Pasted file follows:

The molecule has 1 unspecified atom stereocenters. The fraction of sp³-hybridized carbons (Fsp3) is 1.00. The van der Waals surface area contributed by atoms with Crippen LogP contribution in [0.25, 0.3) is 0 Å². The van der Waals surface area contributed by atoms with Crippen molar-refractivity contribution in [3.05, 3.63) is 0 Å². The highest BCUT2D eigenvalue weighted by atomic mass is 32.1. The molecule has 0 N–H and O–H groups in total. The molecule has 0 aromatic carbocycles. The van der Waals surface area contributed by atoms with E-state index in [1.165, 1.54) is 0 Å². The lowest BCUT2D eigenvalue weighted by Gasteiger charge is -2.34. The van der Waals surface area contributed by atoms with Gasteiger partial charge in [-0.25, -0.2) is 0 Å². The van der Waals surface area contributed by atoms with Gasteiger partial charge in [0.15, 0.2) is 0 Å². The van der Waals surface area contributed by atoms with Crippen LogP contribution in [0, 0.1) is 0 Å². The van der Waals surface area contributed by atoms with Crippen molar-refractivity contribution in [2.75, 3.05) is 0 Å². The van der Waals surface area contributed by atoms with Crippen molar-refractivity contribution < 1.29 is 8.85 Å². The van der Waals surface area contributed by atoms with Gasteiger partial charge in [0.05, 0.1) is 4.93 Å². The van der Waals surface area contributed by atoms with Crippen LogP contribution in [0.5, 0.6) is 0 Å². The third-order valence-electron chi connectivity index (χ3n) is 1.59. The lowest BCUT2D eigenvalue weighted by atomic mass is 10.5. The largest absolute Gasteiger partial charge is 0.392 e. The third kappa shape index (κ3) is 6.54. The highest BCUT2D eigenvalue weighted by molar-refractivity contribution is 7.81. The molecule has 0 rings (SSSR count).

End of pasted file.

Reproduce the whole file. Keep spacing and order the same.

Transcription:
The molecule has 1 unspecified atom stereocenters. The fraction of sp³-hybridized carbons (Fsp3) is 1.00. The van der Waals surface area contributed by atoms with Crippen LogP contribution in [0.25, 0.3) is 0 Å². The van der Waals surface area contributed by atoms with Crippen molar-refractivity contribution in [3.05, 3.63) is 0 Å². The highest BCUT2D eigenvalue weighted by atomic mass is 32.1. The molecule has 0 N–H and O–H groups in total. The molecule has 0 aromatic carbocycles. The van der Waals surface area contributed by atoms with E-state index in [1.165, 1.54) is 0 Å². The lowest BCUT2D eigenvalue weighted by Gasteiger charge is -2.34. The van der Waals surface area contributed by atoms with Gasteiger partial charge in [-0.25, -0.2) is 0 Å². The van der Waals surface area contributed by atoms with Gasteiger partial charge in [0.15, 0.2) is 0 Å². The van der Waals surface area contributed by atoms with Crippen LogP contribution in [0, 0.1) is 0 Å². The van der Waals surface area contributed by atoms with Crippen molar-refractivity contribution in [2.75, 3.05) is 0 Å². The van der Waals surface area contributed by atoms with Crippen molar-refractivity contribution < 1.29 is 8.85 Å². The van der Waals surface area contributed by atoms with Gasteiger partial charge in [0.05, 0.1) is 4.93 Å². The van der Waals surface area contributed by atoms with Crippen LogP contribution in [0.5, 0.6) is 0 Å². The third-order valence-electron chi connectivity index (χ3n) is 1.59. The lowest BCUT2D eigenvalue weighted by atomic mass is 10.5. The largest absolute Gasteiger partial charge is 0.392 e. The third kappa shape index (κ3) is 6.54. The highest BCUT2D eigenvalue weighted by molar-refractivity contribution is 7.81. The molecule has 0 rings (SSSR count).